Winners and losers from nuking the Iran Deal
Published 6:28 pm Sunday, May 13, 2018
The decision by President Donald Trump to nuke the Iran deal will certainly create some winners and losers. Check this to see whether this decision will benefit you or cost you.
Often, my students will ask me which person, party, or policy is “better.” They rarely get a direct answer from me. Instead, I let them know the pros and cons of each decision as fairly as I can, and let them figure out whether it would be “worth it” to them. After all, that’s a lot like life, right? Some deals are better for you than others. Some decisions will benefit you in some ways, and cost you in others.
Often, politicians don’t present it that way. You’d think every policy is going to benefit everyone bigly, but it doesn’t always work that way. For example, the steel and aluminum tariff issue was presented as a “win” for everyone in America versus the rest of the world, especially China. But it’s only likely to help you if you own a steel or an aluminum company, and most likely if you work there. Consumers and businesses trying to purchase products made of steel and aluminum will feel differently about the costs they’ll have to pay. Farmers are already paying the price in terms of foreign markets closing to them.
It was the same way with the Iraq War. When George W. Bush, Dick Cheney, John Kerry, Hillary Clinton and even Donald Trump crowed about their support for the war, we were only told the benefits (getting rid of Saddam Hussein, finding weapons of mass destruction, stopping terrorism, cheaper gas, and bringing democracy to the Middle East) and nobody played straight with us about the costs. We lost brave soldiers and we are still paying for the conflict, while the region still has plenty of terrorists and WMD concerns. The current regime is much better than Saddam, but those gas prices are still much higher than they were in 2002, when they averaged $1.35 a gallon.
Speaking of gas prices, oil consumers are going to be hit especially hard by America’s retreat from the Iran deal. The year before the deal, gas prices in America averaged $3.36 according to the Energy Information Agency (EIA). They fell to $2.43 in 2015 and plummeted to $2.14 in 2016, all while we had sanctions on Russia for trying to rebuild the Soviet Union at the expense of their neighbors. We’ve already seen fuel prices climb on the expectation that Trump would pull out of the deal, based on his rhetoric. It won’t be a cheap summer for driving.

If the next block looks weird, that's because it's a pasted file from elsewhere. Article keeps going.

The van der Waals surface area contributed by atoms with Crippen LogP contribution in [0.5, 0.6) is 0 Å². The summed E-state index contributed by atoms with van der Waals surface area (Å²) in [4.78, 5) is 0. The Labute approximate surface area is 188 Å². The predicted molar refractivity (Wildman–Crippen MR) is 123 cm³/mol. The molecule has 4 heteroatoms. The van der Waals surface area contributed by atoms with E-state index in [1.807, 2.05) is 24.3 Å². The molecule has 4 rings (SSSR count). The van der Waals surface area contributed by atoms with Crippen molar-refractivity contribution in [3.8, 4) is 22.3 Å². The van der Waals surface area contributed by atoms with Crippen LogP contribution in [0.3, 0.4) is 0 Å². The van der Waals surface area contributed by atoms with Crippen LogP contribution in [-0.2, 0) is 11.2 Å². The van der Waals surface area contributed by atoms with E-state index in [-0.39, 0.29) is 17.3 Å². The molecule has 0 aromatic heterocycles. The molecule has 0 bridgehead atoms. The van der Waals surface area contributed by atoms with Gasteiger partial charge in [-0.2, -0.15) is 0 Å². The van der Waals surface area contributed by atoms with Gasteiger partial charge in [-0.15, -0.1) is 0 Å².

Others are staying in the deal, so the Europeans should still get their less expensive oil from the fifth largest producer in the world, Iran. Russia and China are staying in the deal. They’ll also be among the winners.
There are other winners, besides American oil producers who can go back to charging more. These include the Iranian hardliners: Ayatollah Khamenei, who is the Supreme Leader as well as the Iranian Revolutionary Guards. These hardliners had been marginalized by the moderates, reformers who captured the presidency and the Majilis, the Iranian legislature. Hardliners were benefitting from black market deals and were badly hurt when the sanctions fell. Moderates even won reelection, and began jailing folks like ex-President Mahmoud Ahmadinejad, who wanted to wipe Israel off the face of the earth. Now, hardliners win and those who enjoyed Iran’s move toward moderation and the prospects for democracy will lose. The average Israeli will lose, when attacked by an emboldened Iranian Revolutionary Guard and their new power in Syria, but scandal-plagued Prime Minister Benjamin Netanyahu will be a winner, as he can distract the people from his corruption charges.
We will have the security of Iran not getting a nuke, though the likelihood of the country making their own or buying it elsewhere are just as likely as before, except we won’t know because we just got rid of those intrusive weapons inspections on Iran. Plus, our own nuclear capability and deterrence were more effective defenses than any deal or non-deal. But regardless, there will be winners and losers from our exit from this Iran deal.